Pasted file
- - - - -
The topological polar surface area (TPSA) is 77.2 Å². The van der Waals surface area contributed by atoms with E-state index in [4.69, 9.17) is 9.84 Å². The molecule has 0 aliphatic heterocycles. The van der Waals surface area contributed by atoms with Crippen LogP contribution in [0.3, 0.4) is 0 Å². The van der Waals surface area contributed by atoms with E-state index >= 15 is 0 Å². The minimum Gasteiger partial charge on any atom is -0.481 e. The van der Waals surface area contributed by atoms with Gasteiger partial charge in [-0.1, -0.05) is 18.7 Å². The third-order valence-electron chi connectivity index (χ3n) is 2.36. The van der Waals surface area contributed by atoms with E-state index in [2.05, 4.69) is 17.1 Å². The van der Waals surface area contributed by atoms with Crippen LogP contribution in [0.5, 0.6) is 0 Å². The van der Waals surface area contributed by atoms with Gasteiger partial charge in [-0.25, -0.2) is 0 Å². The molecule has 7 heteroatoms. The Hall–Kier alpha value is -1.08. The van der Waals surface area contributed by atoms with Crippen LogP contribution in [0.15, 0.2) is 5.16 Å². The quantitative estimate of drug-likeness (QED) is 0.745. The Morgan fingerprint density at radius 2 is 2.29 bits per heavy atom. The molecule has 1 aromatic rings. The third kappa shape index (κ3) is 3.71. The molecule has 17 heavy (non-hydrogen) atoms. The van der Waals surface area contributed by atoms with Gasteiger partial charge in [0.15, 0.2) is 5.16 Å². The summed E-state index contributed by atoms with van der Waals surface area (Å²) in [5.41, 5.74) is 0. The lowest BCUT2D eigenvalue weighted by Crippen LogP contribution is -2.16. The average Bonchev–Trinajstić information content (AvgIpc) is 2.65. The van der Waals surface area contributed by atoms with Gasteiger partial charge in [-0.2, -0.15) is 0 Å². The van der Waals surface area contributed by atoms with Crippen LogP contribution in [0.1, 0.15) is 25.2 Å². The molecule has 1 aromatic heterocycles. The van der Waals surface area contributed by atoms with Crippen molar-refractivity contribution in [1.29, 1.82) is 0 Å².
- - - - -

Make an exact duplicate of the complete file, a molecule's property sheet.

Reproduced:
The topological polar surface area (TPSA) is 77.2 Å². The van der Waals surface area contributed by atoms with E-state index in [4.69, 9.17) is 9.84 Å². The molecule has 0 aliphatic heterocycles. The van der Waals surface area contributed by atoms with Crippen LogP contribution in [0.3, 0.4) is 0 Å². The van der Waals surface area contributed by atoms with E-state index >= 15 is 0 Å². The minimum Gasteiger partial charge on any atom is -0.481 e. The van der Waals surface area contributed by atoms with Gasteiger partial charge in [-0.1, -0.05) is 18.7 Å². The third-order valence-electron chi connectivity index (χ3n) is 2.36. The van der Waals surface area contributed by atoms with E-state index in [2.05, 4.69) is 17.1 Å². The van der Waals surface area contributed by atoms with Crippen LogP contribution in [0.5, 0.6) is 0 Å². The van der Waals surface area contributed by atoms with Gasteiger partial charge in [-0.25, -0.2) is 0 Å². The molecule has 7 heteroatoms. The Hall–Kier alpha value is -1.08. The van der Waals surface area contributed by atoms with Crippen LogP contribution in [0.15, 0.2) is 5.16 Å². The quantitative estimate of drug-likeness (QED) is 0.745. The Morgan fingerprint density at radius 2 is 2.29 bits per heavy atom. The molecule has 1 aromatic rings. The third kappa shape index (κ3) is 3.71. The molecule has 17 heavy (non-hydrogen) atoms. The van der Waals surface area contributed by atoms with Gasteiger partial charge in [0.15, 0.2) is 5.16 Å². The summed E-state index contributed by atoms with van der Waals surface area (Å²) in [5.41, 5.74) is 0. The lowest BCUT2D eigenvalue weighted by Crippen LogP contribution is -2.16. The average Bonchev–Trinajstić information content (AvgIpc) is 2.65. The van der Waals surface area contributed by atoms with Gasteiger partial charge in [-0.2, -0.15) is 0 Å². The van der Waals surface area contributed by atoms with Crippen LogP contribution in [0.1, 0.15) is 25.2 Å². The molecule has 1 aromatic heterocycles. The van der Waals surface area contributed by atoms with Crippen molar-refractivity contribution in [1.29, 1.82) is 0 Å².